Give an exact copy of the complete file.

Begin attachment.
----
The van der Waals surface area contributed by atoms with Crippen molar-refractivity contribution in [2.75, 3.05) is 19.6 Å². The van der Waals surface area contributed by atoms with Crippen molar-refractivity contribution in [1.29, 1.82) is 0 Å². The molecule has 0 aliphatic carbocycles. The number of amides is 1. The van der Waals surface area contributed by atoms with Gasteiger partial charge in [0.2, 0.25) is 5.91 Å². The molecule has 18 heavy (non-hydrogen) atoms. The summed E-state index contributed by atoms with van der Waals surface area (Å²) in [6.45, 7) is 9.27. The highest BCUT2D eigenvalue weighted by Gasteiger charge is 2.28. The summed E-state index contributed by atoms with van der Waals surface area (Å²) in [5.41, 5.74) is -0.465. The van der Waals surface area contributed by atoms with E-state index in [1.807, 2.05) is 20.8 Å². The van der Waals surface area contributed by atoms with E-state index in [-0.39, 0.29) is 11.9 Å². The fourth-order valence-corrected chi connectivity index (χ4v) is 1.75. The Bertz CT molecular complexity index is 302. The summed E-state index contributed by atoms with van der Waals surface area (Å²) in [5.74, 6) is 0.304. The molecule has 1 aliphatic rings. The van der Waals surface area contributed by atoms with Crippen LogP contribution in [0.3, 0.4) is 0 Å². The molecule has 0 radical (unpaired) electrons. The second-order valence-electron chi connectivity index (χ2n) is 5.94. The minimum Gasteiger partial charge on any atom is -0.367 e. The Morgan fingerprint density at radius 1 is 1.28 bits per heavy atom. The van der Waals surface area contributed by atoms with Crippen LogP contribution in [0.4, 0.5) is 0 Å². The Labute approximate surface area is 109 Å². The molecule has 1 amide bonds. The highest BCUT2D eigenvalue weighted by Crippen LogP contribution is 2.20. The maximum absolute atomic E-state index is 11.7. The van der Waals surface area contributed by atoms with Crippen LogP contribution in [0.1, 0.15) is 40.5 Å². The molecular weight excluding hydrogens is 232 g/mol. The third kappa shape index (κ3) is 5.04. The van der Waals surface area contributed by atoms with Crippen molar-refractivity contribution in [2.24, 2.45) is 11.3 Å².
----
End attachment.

The van der Waals surface area contributed by atoms with Crippen molar-refractivity contribution in [2.75, 3.05) is 19.6 Å². The van der Waals surface area contributed by atoms with Crippen molar-refractivity contribution in [1.29, 1.82) is 0 Å². The molecule has 0 aliphatic carbocycles. The number of amides is 1. The van der Waals surface area contributed by atoms with Gasteiger partial charge in [0.2, 0.25) is 5.91 Å². The molecule has 18 heavy (non-hydrogen) atoms. The summed E-state index contributed by atoms with van der Waals surface area (Å²) in [6.45, 7) is 9.27. The highest BCUT2D eigenvalue weighted by Gasteiger charge is 2.28. The summed E-state index contributed by atoms with van der Waals surface area (Å²) in [5.41, 5.74) is -0.465. The van der Waals surface area contributed by atoms with E-state index in [1.807, 2.05) is 20.8 Å². The van der Waals surface area contributed by atoms with E-state index in [-0.39, 0.29) is 11.9 Å². The fourth-order valence-corrected chi connectivity index (χ4v) is 1.75. The Bertz CT molecular complexity index is 302. The summed E-state index contributed by atoms with van der Waals surface area (Å²) in [5.74, 6) is 0.304. The molecule has 1 aliphatic rings. The van der Waals surface area contributed by atoms with Crippen LogP contribution in [0.3, 0.4) is 0 Å². The molecule has 0 radical (unpaired) electrons. The second-order valence-electron chi connectivity index (χ2n) is 5.94. The minimum Gasteiger partial charge on any atom is -0.367 e. The Morgan fingerprint density at radius 1 is 1.28 bits per heavy atom. The van der Waals surface area contributed by atoms with Crippen LogP contribution in [0.4, 0.5) is 0 Å². The Labute approximate surface area is 109 Å². The molecule has 1 amide bonds. The highest BCUT2D eigenvalue weighted by Crippen LogP contribution is 2.20. The maximum absolute atomic E-state index is 11.7. The van der Waals surface area contributed by atoms with Crippen LogP contribution in [0.1, 0.15) is 40.5 Å². The molecular weight excluding hydrogens is 232 g/mol. The third kappa shape index (κ3) is 5.04. The van der Waals surface area contributed by atoms with Crippen molar-refractivity contribution in [2.24, 2.45) is 11.3 Å².